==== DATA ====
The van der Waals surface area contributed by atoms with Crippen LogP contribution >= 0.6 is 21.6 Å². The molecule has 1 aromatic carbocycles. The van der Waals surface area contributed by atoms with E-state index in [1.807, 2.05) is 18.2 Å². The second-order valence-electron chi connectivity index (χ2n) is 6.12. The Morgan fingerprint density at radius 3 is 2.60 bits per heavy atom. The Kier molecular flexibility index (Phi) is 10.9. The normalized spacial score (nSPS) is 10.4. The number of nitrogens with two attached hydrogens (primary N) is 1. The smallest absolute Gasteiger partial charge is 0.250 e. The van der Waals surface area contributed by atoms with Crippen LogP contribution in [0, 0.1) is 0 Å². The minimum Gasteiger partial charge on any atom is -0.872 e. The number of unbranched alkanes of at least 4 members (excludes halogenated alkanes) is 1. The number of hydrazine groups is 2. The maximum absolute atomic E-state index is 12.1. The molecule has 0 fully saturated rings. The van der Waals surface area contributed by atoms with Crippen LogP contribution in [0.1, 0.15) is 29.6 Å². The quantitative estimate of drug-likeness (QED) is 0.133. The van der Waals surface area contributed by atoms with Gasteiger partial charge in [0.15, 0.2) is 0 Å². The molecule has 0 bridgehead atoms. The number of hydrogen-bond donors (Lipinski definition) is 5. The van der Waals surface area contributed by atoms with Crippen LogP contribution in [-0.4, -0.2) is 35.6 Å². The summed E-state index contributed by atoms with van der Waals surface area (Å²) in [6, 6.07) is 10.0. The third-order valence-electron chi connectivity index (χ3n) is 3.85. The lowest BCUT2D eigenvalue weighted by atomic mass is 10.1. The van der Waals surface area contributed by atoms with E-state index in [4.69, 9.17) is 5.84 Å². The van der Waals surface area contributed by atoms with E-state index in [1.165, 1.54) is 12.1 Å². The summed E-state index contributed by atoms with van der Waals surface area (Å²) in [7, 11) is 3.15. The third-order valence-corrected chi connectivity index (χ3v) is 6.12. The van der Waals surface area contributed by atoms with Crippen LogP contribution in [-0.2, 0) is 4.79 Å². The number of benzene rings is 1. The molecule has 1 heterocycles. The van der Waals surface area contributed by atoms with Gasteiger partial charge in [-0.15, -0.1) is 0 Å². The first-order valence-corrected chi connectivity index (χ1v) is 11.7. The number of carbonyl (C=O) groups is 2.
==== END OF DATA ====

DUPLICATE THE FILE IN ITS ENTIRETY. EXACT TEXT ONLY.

The van der Waals surface area contributed by atoms with Crippen LogP contribution >= 0.6 is 21.6 Å². The molecule has 1 aromatic carbocycles. The van der Waals surface area contributed by atoms with E-state index in [1.807, 2.05) is 18.2 Å². The second-order valence-electron chi connectivity index (χ2n) is 6.12. The Morgan fingerprint density at radius 3 is 2.60 bits per heavy atom. The Kier molecular flexibility index (Phi) is 10.9. The normalized spacial score (nSPS) is 10.4. The number of nitrogens with two attached hydrogens (primary N) is 1. The smallest absolute Gasteiger partial charge is 0.250 e. The van der Waals surface area contributed by atoms with Crippen LogP contribution in [0, 0.1) is 0 Å². The minimum Gasteiger partial charge on any atom is -0.872 e. The number of unbranched alkanes of at least 4 members (excludes halogenated alkanes) is 1. The number of hydrazine groups is 2. The maximum absolute atomic E-state index is 12.1. The molecule has 0 fully saturated rings. The van der Waals surface area contributed by atoms with Crippen LogP contribution in [0.1, 0.15) is 29.6 Å². The quantitative estimate of drug-likeness (QED) is 0.133. The van der Waals surface area contributed by atoms with Gasteiger partial charge in [0.15, 0.2) is 0 Å². The molecule has 0 bridgehead atoms. The number of hydrogen-bond donors (Lipinski definition) is 5. The van der Waals surface area contributed by atoms with Crippen LogP contribution in [-0.4, -0.2) is 35.6 Å². The summed E-state index contributed by atoms with van der Waals surface area (Å²) in [6, 6.07) is 10.0. The third-order valence-electron chi connectivity index (χ3n) is 3.85. The lowest BCUT2D eigenvalue weighted by atomic mass is 10.1. The van der Waals surface area contributed by atoms with E-state index in [4.69, 9.17) is 5.84 Å². The van der Waals surface area contributed by atoms with E-state index in [1.165, 1.54) is 12.1 Å². The summed E-state index contributed by atoms with van der Waals surface area (Å²) in [7, 11) is 3.15. The third-order valence-corrected chi connectivity index (χ3v) is 6.12. The van der Waals surface area contributed by atoms with Crippen LogP contribution in [-0.2, 0) is 4.79 Å². The number of benzene rings is 1. The molecule has 1 heterocycles. The van der Waals surface area contributed by atoms with Gasteiger partial charge in [-0.15, -0.1) is 0 Å². The first-order valence-corrected chi connectivity index (χ1v) is 11.7. The number of carbonyl (C=O) groups is 2.